History of Chiropractic Medicine

Chiropractic medicine has evolved significantly over the years, but its basic philosophy has been in existence since ancient Greece. According to SpineUniverse.com, the Greek physician Hippocrates (who is often called the “Father of Western Medicine”) made specific mention of knowledge of the spine in overall systemic healing.

  • The practice of modern chiropractic medicine, however, is thought to have originated in 1800’s, when a self-taught practitioner named Daniel David Palmer performed an early version of a spinal adjustment. According to accounts of this treatment, Palmer was able to bring back the hearing of a patient named Harvey Lillard by manipulating his spine. Palmer continued to practice these manual adjustments (the word “chiropractic” is derived from the Greek “chiro,” which means “hand”), and found that these techniques seemed to help with a variety of conditions. Palmer began manipulating the spine to treat conditions such as gastrointestinal pain, stomach issues, and heart conditions. He opened the first chiropractic school in 1898 in Iowa.
  • Palmer’s methods met with skepticism and overt criticism from the established medical community, and in 1905, he was charged with practicing medicine without a license. He was indicted and spent time in jail for the offense. The lack of acceptance of chiropractic medicine during this period led to the jailing of several chiropractors.
  • Palmer went on to write two books about chiropractic medicine, titled The Chiropractic Adjuster and The Science of Chiropractic. Following Palmer’s death in 1913, his son, Bartlett, took over the chiropractic school and continued to make advancements in the profession.
  • The earlier forms of chiropractic medicine had a more mystical component; both Daniel David Palmer and Bartlett Palmer believed that subluxations, or spinal misalignments, have a significant impact on the flow of the body’s overall vitality and energy. This school of thought held that vertebral subluxations are the primary cause of all health problems. This concept of chiropractic healing as all-encompassing has been widely scorned by conventional medicine, and is much less common in modern chiropractic medicine. Many of today’s chiropractors incorporate aspects of traditional medicine, and primarily treat patients for lower back pain.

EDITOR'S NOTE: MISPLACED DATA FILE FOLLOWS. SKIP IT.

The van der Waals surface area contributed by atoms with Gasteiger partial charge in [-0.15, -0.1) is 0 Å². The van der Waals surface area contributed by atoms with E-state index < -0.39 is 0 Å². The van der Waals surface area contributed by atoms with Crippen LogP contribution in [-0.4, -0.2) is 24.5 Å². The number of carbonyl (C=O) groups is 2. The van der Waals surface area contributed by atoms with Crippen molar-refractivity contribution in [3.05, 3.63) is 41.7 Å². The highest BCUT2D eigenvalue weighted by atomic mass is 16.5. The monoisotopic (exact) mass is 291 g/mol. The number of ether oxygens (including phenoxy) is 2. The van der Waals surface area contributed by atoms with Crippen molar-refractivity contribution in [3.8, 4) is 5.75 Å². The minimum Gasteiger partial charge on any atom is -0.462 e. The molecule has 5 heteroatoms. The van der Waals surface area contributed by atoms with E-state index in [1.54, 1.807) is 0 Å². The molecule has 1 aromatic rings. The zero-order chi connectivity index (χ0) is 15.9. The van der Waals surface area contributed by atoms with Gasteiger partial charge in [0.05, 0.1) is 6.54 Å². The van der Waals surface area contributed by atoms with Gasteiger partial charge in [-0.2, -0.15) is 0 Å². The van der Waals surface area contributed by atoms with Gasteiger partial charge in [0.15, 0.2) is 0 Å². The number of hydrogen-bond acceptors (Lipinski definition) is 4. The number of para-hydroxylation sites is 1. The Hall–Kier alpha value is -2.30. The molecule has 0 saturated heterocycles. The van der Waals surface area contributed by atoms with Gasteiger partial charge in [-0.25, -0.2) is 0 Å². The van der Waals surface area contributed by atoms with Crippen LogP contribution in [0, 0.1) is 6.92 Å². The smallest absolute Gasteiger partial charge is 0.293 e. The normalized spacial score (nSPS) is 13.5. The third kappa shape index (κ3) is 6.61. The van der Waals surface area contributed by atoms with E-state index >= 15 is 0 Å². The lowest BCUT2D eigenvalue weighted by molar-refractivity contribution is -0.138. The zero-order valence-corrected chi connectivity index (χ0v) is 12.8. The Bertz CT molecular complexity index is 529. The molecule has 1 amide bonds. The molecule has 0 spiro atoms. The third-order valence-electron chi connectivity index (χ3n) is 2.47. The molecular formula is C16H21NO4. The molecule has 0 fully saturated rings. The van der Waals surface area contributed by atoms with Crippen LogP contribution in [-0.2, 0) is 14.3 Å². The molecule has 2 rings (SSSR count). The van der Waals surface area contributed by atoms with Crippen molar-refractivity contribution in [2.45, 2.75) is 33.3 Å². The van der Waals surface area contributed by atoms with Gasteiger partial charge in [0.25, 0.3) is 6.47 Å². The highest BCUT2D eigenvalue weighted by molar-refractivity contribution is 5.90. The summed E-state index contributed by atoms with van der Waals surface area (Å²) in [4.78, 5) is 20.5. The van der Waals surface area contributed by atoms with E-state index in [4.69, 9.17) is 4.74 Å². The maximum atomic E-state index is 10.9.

• According to the American Chiropractic Association, the first state law granting licensure to chiropractors was passed in 1913. The states continued to individually legalize chiropractic medicine over the ensuing decades, and by 1931, it had become a legal profession in 39 states.
  • Once the law recognized chiropractic medicine as a profession, the next step was to establish standardized practices, guidelines and training for chiropractors. In 1933, the U.S. Council of State Chiropractic Examiners was formed. Now known as the Federation of Chiropractic Licensing Boards, this entity was created to develop consistent licensing standards for chiropractors.
  • This was followed in 1944 by the formation of the Foundation for Chiropractic Education and Research, an agency devoted to scientific research and post-graduate study. The profession’s national testing and certification unit, the National Board of Chiropractic Examiners, came into being in 1963. The NBCE was created in order to provide connection, communication and uniform testing standards between the state chiropractic testing boards.
  • Chiropractic medicine achieved a significant victory in 1987, when the U.S. Supreme Court sustained a verdict rendered in a lower court, in which the American Medical Association was found guilty of antitrust violations. These violations were related to the AMA’s attempts to eradicate the chiropractic profession.

Today, chiropractic medicine is recognized as a profession in all 50 states of the U.S., as well as in other countries such as Great Britain, Canada, Mexico, Japan, Switzerland, and Australia. According to the U.S. Bureau of Labor Statistics, there were 49,100 chiropractors in the United States in 2008, with a projected 58,700 expected to occupy this increasingly popular profession by 2018.